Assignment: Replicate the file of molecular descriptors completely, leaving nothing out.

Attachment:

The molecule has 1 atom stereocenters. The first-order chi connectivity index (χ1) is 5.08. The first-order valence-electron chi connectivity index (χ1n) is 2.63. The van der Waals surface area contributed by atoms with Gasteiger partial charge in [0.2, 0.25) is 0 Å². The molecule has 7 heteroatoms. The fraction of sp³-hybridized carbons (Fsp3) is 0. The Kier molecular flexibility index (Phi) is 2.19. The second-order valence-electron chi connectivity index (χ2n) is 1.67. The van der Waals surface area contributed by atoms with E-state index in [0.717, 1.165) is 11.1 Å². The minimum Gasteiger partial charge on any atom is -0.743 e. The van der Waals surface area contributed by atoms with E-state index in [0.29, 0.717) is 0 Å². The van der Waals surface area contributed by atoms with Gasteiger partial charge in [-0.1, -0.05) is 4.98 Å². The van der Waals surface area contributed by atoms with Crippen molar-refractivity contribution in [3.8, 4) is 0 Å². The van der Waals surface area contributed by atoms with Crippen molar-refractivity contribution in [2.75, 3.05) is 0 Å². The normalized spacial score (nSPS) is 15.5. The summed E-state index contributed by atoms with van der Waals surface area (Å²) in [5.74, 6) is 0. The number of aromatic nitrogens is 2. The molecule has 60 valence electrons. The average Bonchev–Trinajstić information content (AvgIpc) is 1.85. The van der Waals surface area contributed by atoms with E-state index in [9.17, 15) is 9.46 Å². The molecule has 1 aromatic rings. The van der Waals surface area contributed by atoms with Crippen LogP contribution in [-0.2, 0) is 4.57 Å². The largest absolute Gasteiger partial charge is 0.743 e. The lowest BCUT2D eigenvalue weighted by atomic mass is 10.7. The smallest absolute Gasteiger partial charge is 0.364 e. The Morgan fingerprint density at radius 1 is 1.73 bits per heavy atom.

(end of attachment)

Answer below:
The molecule has 1 atom stereocenters. The first-order chi connectivity index (χ1) is 5.08. The first-order valence-electron chi connectivity index (χ1n) is 2.63. The van der Waals surface area contributed by atoms with Gasteiger partial charge in [0.2, 0.25) is 0 Å². The molecule has 7 heteroatoms. The fraction of sp³-hybridized carbons (Fsp3) is 0. The Kier molecular flexibility index (Phi) is 2.19. The second-order valence-electron chi connectivity index (χ2n) is 1.67. The van der Waals surface area contributed by atoms with E-state index in [0.717, 1.165) is 11.1 Å². The minimum Gasteiger partial charge on any atom is -0.743 e. The van der Waals surface area contributed by atoms with E-state index in [0.29, 0.717) is 0 Å². The van der Waals surface area contributed by atoms with Gasteiger partial charge in [-0.1, -0.05) is 4.98 Å². The van der Waals surface area contributed by atoms with Crippen molar-refractivity contribution in [3.8, 4) is 0 Å². The van der Waals surface area contributed by atoms with Crippen molar-refractivity contribution in [2.75, 3.05) is 0 Å². The normalized spacial score (nSPS) is 15.5. The summed E-state index contributed by atoms with van der Waals surface area (Å²) in [5.74, 6) is 0. The number of aromatic nitrogens is 2. The molecule has 60 valence electrons. The average Bonchev–Trinajstić information content (AvgIpc) is 1.85. The van der Waals surface area contributed by atoms with E-state index in [9.17, 15) is 9.46 Å². The molecule has 1 aromatic rings. The van der Waals surface area contributed by atoms with Crippen LogP contribution in [-0.2, 0) is 4.57 Å². The largest absolute Gasteiger partial charge is 0.743 e. The lowest BCUT2D eigenvalue weighted by atomic mass is 10.7. The smallest absolute Gasteiger partial charge is 0.364 e. The Morgan fingerprint density at radius 1 is 1.73 bits per heavy atom.